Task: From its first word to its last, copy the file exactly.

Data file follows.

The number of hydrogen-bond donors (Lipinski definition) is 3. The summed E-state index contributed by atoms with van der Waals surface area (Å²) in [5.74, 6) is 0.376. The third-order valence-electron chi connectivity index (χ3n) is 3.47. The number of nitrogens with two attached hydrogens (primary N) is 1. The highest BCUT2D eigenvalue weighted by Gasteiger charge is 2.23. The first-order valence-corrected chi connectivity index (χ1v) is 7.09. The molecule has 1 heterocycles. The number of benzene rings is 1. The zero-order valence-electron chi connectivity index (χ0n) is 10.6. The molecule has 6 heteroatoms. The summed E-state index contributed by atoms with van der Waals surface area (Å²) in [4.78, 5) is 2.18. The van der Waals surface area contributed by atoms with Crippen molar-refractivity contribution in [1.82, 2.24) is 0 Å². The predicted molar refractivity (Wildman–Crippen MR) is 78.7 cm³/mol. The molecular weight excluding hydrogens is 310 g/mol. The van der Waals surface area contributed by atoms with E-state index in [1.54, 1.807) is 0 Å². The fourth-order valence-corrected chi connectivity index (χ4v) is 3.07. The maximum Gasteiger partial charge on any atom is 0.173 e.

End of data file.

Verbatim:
The number of hydrogen-bond donors (Lipinski definition) is 3. The summed E-state index contributed by atoms with van der Waals surface area (Å²) in [5.74, 6) is 0.376. The third-order valence-electron chi connectivity index (χ3n) is 3.47. The number of nitrogens with two attached hydrogens (primary N) is 1. The highest BCUT2D eigenvalue weighted by Gasteiger charge is 2.23. The first-order valence-corrected chi connectivity index (χ1v) is 7.09. The molecule has 1 heterocycles. The number of benzene rings is 1. The zero-order valence-electron chi connectivity index (χ0n) is 10.6. The molecule has 6 heteroatoms. The summed E-state index contributed by atoms with van der Waals surface area (Å²) in [4.78, 5) is 2.18. The van der Waals surface area contributed by atoms with Crippen molar-refractivity contribution in [1.82, 2.24) is 0 Å². The predicted molar refractivity (Wildman–Crippen MR) is 78.7 cm³/mol. The molecular weight excluding hydrogens is 310 g/mol. The van der Waals surface area contributed by atoms with E-state index in [1.54, 1.807) is 0 Å². The fourth-order valence-corrected chi connectivity index (χ4v) is 3.07. The maximum Gasteiger partial charge on any atom is 0.173 e.